Over the past few months, I’ve posted quite a bit about my struggles with Graves’ Disease. What I haven’t had a chance to share yet is the story of life after the struggle. Why? Because I’ve been about doing things and enjoying life, feeling great! That’s right, after what seemed like an eternity of feeling miserable, I’ve finally come through feeling myself again.
This brings me to one of my biggest concerns before I went through treatment: I really thought I might not feel myself anymore. Or worse–maybe I wouldn’t be myself anymore. This probably sounds absurd, but for us hyperactive folks, it’s a big part of who we are. I have always been bouncy, energetic, and able to accomplish more in a day than many of my counterparts at work or at home. Treatment for Graves’ Disease set out to put an end to that–or so I thought.
But the truth was, I hadn’t been feeling myself for quite some time. It had been months and possibly years since I felt “normal”. I don’t know how the disease progresses over time, but as I think back, there were times were I can see some ebb and flow–where it’d get bad and then back off again and I’d feel almost right. By the time I received treatment in the form of radioactive iodine ablation (RAI), I’d say that I was about as far from feeling myself as I could get. (Though I’d rather not test that theory.)
So did RAI treatment change who I am? In terms of energy, no. The disease had slowed me done so much, that the treatment brought me back up to where I love to be. Yes, for a while I was a walking zombie. However, shortly after writing that article, I backed off the beta blockers (atenolol) the doctor had me on, and I did a complete reversal. It seemed that the drugs that had been making me normal for a while actually did the opposite once my thyroid had shrunk enough to produce less hormone to disrupt my system.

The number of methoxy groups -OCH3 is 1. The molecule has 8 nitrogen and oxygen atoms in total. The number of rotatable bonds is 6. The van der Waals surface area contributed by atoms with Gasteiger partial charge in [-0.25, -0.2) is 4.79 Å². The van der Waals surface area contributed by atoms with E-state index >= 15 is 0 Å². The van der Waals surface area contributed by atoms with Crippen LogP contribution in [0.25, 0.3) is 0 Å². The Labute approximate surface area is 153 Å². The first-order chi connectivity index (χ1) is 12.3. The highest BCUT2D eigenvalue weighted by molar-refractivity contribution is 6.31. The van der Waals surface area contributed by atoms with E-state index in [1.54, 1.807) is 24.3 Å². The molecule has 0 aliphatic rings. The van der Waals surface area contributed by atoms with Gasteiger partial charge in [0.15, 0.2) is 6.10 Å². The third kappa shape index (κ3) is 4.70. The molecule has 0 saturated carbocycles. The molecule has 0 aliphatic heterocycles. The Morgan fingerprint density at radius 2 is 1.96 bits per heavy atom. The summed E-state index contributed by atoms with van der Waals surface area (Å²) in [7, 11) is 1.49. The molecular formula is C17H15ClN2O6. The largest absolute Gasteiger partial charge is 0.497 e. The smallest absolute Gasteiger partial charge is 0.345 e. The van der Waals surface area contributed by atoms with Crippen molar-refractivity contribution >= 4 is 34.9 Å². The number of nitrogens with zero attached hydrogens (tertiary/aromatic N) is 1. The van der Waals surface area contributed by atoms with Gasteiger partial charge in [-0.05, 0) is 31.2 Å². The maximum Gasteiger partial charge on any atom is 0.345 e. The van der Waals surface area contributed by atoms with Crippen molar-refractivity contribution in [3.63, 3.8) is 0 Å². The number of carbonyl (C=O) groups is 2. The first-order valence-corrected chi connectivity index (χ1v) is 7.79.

However, there is one major change. My other fear–which I imagine other hyperactives worry about–was that after enjoying years of eating as much of whatever I wanted and still maintaining a slim figure with or without exercise, I feared I’d quickly become obese. This fear, I assure you, is unfounded–at least in my experience. So what’s the major change? My appetite. It happened about two weeks after RAI treatment, and I swear, it was overnight. I went from consuming huge portions and constantly being hungry, to filling up on a couple of bites. (No joke.) Now at nine weeks after RAI, I eat about half the portion sizes I did before treatment. Could I gain weight? Yes. If I ate like I did before and continued not to exercise. Have I? No, because I’ve cut back and started exercising. (After not being able to do much for months, it feels fantastic to get my body moving again!)